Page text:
In Minas Gerais State, Brazil, the cited municipalities are located at the biome Mata Atlantica, one of the last of a kind of rain forest in the southwest region of Brazil. Pingo D'Água is located on Rio Doce Valley. This municipality was selected with the aim of investigating the presence of Rickettsia organisms because of recent cases of Brazilian spotted fever (BSF) in that region. Santa Cruz do Escalvado, located in the Piranga Valley, had a history of occurrence of BSF cases, but this municipality has been considered as a silent focus of the disease during the past 20 years. In the beginning of the last decade, this municipality passed through several modifications in its natural landscape because of the building of a small hydroelectric power plant. We evaluated the current situation to understand the possibility of Rickettsia spread and the potential risk for a new BSF outbreak. In this investigation, we determined the occurrence of antibodies against different species of Rickettsia in serum samples of small sylvan rodents captured in these two municipalities.

Materials and Methods

Locations.

Santa Cruz do Escalvado occupies an area of 258.34 km,2 with an estimated population of 5,321 inhabitants, and 80% of those living in the rural area dedicated especially to farming activities (Brazilian Institute of Geography and Statistics, 2009). Rural dwellings in Minas Gerais countryside are characteristically made of wattle and daub, which favors the periodomestic presence of vectors of diseases and small rodent reservoirs of such diseases. In Pingo D'Água, which has an area of 67 km2 and an estimated population of 4,420, 90% of the inhabitants reside in an urban area.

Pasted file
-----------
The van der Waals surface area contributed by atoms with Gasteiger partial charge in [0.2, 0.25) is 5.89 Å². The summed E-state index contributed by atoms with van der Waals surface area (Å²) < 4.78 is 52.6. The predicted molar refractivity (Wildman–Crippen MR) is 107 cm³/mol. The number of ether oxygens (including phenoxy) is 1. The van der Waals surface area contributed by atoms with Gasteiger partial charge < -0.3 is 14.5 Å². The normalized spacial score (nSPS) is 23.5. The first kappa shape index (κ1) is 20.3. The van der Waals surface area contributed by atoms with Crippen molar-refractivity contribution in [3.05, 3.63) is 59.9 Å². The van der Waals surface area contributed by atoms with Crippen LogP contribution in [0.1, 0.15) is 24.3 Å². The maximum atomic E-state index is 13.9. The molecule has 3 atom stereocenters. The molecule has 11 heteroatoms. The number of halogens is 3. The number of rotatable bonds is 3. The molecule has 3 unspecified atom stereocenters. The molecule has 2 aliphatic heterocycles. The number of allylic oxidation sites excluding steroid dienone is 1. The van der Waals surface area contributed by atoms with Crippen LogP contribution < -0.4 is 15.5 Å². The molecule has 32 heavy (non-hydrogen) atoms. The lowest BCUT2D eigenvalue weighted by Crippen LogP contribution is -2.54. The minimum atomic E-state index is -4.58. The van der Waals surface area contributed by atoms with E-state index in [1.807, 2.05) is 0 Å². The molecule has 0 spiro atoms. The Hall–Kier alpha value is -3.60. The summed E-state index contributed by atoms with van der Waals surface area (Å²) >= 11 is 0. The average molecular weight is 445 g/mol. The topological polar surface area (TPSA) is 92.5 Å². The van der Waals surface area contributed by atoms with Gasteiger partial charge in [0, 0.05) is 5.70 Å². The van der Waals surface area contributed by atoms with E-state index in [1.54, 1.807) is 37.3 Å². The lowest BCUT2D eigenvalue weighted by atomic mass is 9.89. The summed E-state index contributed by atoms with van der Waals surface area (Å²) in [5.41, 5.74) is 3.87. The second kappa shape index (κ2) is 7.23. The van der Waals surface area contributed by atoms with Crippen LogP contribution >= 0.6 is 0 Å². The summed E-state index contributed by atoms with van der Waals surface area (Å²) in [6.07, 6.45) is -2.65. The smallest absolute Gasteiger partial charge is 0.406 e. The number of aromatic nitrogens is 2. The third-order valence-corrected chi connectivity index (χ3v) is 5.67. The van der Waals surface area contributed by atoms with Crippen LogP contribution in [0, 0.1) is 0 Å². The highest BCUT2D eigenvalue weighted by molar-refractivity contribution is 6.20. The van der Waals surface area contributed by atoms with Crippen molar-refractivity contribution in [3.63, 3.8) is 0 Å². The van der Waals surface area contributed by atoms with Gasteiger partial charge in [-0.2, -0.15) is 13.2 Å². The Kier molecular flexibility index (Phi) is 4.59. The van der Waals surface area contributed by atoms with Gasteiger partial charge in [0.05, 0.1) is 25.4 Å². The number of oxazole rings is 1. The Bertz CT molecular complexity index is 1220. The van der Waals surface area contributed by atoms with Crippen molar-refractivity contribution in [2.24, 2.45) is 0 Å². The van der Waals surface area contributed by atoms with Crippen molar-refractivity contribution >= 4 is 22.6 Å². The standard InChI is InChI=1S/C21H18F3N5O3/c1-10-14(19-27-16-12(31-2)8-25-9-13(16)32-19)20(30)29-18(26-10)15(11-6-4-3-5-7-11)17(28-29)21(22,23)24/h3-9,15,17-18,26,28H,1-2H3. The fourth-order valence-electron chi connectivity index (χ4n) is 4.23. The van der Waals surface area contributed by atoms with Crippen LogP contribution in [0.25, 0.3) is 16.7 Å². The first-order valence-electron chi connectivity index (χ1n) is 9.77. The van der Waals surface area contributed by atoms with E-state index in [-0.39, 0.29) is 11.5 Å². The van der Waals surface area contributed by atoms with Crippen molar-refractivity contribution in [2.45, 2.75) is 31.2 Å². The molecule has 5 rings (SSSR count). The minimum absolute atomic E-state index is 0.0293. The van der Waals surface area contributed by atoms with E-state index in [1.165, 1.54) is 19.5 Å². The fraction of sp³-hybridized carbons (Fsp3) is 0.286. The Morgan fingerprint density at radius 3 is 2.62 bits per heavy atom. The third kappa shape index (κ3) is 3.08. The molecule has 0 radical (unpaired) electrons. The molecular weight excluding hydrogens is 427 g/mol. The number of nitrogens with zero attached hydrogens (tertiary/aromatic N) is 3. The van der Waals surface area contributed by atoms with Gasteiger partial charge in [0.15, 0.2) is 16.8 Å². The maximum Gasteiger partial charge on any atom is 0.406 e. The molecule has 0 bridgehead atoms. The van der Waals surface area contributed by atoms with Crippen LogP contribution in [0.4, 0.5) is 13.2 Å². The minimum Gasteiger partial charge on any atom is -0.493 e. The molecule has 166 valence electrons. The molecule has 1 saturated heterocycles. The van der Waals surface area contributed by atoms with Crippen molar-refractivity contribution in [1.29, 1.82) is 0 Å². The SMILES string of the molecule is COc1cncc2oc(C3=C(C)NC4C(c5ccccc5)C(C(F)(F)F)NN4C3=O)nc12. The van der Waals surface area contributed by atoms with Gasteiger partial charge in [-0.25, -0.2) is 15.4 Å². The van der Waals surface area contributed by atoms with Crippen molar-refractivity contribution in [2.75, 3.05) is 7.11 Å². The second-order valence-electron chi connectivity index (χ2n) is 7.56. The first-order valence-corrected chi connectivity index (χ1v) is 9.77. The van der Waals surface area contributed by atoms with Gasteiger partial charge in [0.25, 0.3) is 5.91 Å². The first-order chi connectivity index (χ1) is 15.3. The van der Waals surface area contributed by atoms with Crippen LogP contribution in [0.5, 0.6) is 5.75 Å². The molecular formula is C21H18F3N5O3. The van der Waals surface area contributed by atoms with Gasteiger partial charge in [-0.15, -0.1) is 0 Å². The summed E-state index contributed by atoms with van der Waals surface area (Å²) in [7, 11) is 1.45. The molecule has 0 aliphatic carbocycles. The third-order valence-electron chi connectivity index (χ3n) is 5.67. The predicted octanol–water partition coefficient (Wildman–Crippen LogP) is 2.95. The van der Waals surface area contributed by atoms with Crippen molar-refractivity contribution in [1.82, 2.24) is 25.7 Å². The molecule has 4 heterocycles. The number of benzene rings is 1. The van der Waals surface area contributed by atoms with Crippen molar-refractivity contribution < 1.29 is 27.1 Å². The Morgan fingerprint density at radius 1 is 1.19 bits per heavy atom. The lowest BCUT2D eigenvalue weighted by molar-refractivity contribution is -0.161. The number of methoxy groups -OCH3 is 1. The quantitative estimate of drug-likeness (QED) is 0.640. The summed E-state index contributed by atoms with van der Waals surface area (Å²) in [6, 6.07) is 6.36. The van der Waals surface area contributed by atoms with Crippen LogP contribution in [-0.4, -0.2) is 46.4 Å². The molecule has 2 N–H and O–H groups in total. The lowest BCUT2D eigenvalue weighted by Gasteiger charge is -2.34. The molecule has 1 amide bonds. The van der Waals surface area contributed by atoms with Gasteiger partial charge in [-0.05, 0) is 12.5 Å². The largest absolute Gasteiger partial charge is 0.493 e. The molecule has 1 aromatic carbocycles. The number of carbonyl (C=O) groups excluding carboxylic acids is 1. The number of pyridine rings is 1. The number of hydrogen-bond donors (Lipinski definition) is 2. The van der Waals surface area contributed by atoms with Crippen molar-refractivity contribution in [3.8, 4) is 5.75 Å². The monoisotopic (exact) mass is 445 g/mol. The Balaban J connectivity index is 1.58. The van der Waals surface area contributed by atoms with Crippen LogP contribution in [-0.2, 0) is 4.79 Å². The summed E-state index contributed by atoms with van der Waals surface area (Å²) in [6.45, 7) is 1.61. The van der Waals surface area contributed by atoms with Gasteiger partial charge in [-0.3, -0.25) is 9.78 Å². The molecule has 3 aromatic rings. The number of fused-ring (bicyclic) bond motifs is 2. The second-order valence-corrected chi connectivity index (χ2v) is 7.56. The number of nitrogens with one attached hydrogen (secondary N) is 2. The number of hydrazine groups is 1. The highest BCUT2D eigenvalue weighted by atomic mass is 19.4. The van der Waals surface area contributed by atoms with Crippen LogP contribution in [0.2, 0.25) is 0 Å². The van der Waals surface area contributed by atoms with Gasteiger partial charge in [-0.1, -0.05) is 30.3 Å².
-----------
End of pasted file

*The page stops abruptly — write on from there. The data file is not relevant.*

Animals.

Rodents were captured during a period of two years (2005–2007) in a three-month frequency. Approximately 100 live-traps were placed near dwellings, including garages, storage facilities, corn fields, bamboo fields, landfills, and around dwellings. The rodents were anesthetized with halothane and then blood samples were collected.

Serum sample collection.